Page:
4. Show up as the consistent voice to the sales team
Marketing Directors become the go to marketing person for the sales team to approach. Great sales people challenge marketers to make sure their account wins. I’ve seen many sales teams destroy the Marketing Director because the director refused to listen and stubbornly put forward their plan without sales input. Be the director that consistently reaches out and listens. They’ll be in shock, and stand behind your business. If sales people feel they’ve been heard, they are more apt to follow the directors vision and direction. A great Marketing Director should informally meet with all key senior sales leaders on a quarterly basis, to get to know them and listen to their problems. This informal forum allows problems to bubble up of problems and be heard, before they become a problem.
5. Consistently deliver great work and strong results
As it is a business, a great marketing director is expected to make the numbers. They have a knack for finding growth where others can’t. And yet when they don’t, they are the first to own the miss and put forward a recovery plan before being asked.You must have an entrepreneurial spirit of ownership, create goals that “scare you a little but excite you a lot”. They reach out for help across the organization, making those goals public and keep the results perfectly transparent. And everyone will follow you.
Hopefully, you noticed the word “consistent” show up in all 5 factors for success. Stay Consistent. That is a trait I would encourage every director to take: show up with consistency in standards for your team, strategy, people management, dealings with sales and owning the numbers. With a bigger group of people who you influence, with a broader array of interactions across the organization and with a bigger business line on the P&L, anything less than consistent will rattle your core team and rattle the system built around you. No one likes an inconsistent or unpredictable leader. They will mock your mood swings in the cafeteria. You will become famous but for the wrong reasons. The sales team will not be able to rely on your word–and to them, that’s everything.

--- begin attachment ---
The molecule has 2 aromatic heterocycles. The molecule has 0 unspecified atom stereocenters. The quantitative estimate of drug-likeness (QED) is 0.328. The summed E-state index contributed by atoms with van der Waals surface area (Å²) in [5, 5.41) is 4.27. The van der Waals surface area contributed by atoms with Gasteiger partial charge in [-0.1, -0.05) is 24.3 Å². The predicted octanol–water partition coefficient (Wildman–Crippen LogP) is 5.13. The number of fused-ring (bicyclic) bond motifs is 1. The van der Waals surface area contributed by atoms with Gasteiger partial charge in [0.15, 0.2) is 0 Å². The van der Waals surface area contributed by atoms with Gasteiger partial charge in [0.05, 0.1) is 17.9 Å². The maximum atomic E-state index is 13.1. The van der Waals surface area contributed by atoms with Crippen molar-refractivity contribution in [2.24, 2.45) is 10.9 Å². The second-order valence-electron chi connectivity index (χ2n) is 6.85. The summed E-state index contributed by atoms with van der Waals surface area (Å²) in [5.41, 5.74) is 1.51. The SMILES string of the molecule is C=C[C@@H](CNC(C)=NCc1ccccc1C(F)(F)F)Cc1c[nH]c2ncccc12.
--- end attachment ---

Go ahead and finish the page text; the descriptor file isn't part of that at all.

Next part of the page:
Senior Leaders will struggle with you–and will not want to put you on the big important business because it just feels risky. Your agency will be uncertain as to what mood you will be in, when you show up to meetings. With your maturity and experience, now is the time to start to craft a consistent version of what you want to be.
At the marketing director level, think about the leader you want to be, and then focus every day on the consistency in how you deliver.
This type of thinking is in my book, Beloved Brands
Learn how to think, define, plan, execute and analyze
- You will find strategic thinking models and examples for each of the four strategic thinking methods, looking at core strength, competitive, consumer, and situational strategies.
- To define the brand, I will provide a tool for writing a brand positioning statement as well as a consumer profile and a consumer benefits ladder. I have created lists of potential functional and emotional benefits to kickstart your thinking on brand positioning. We explore the step-by-step process to come up with your brand idea and bring it all together with a tool for writing the ideal brand concept.
- For brand plans, I provide formats for a long-range brand strategy roadmap and the annual brand plan with definitions for each planning element. From there, I show how to build a brand execution plan that includes the creative brief, innovation process, and sales plan. I provide tools for how to create a brand calendar, and specific project plans.
- To grow your brand, I show how to make smart decisions on marketing execution around creative advertising and media choices. When it comes time for the analytics,
- I provide all the analytical tools you need to write a deep-dive business review, looking at the marketplace, consumer, channels, competitors and the brand. Write everything so that it is easy to follow and implement for your brand.